Due to untested evidence, Texas is dealing with a backlog of rape kits that need to be processed for thousands of rape investigations.
One lawmaker proposed a bill that would leverage crowdfunding to help pay for the testing and to alleviate the bottleneck, The New York Times reported. State Representative Victoria Neave, a Democrat from Dallas, submitted the legislation earlier this year to solicit donations from people to underwrite a grant for the Department of Public Safety to test rape kits, which typically include evidence samples such as hair, skin cells and fabric fibers.
“It was an issue that we thought was really important,” Neave told the NYT. “We know that women don’t always get to the point of reporting the incident, and when they have the courage to voluntarily undergo the test, that takes a lot of courage.”
“My view is that the least thing we can do is make sure that we get these kits … tested,” she added. “We owe it to them.”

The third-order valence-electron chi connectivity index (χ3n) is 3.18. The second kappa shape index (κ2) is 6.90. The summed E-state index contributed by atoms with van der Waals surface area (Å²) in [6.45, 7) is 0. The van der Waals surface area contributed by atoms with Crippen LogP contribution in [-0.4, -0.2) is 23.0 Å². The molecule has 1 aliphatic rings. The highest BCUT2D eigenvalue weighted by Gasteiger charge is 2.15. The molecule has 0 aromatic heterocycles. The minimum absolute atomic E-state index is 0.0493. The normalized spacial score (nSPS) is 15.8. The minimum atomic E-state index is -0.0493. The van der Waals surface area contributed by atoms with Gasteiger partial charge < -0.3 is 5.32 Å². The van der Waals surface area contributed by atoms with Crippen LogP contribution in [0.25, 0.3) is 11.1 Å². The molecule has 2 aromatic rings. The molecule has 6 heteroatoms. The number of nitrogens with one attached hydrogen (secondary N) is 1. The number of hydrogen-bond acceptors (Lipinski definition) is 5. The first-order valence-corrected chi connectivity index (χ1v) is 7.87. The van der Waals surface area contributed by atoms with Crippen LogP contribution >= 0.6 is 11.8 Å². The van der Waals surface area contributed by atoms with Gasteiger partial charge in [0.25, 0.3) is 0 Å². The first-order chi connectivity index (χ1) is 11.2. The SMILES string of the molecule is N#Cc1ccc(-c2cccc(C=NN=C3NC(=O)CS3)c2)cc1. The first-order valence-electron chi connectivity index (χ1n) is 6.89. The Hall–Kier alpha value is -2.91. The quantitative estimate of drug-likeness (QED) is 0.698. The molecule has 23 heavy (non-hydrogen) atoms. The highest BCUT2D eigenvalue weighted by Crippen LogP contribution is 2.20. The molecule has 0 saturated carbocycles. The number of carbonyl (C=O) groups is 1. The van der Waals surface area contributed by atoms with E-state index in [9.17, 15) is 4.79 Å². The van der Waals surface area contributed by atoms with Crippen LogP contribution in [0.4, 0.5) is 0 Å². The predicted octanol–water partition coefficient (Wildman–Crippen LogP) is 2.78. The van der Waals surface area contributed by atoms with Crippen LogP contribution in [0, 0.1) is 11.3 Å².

According to the proposed bill, the request for donations would take place when people are applying for or renewing a driver’s license. The first public hearing for the bill took place on Monday (March 13), and a final vote will take place before the end of May.
The state could generate an estimated $1 million annually if the bill is adopted into law, according to a legislative budget document, leaving more than $800,000 every fiscal year after accounting for administrative costs.
The Texas Legislature aims to use the donations as a supplement to, rather than a replacement of, the budget that is already in place to help process these kits, the NYT noted.
Rebecca Acuna, Neave’s chief of staff, also said that the Legislature in the state is also considering allocating $4 million to help fund kit processing, which can cost as much as $1,000 to $1,500 per kit.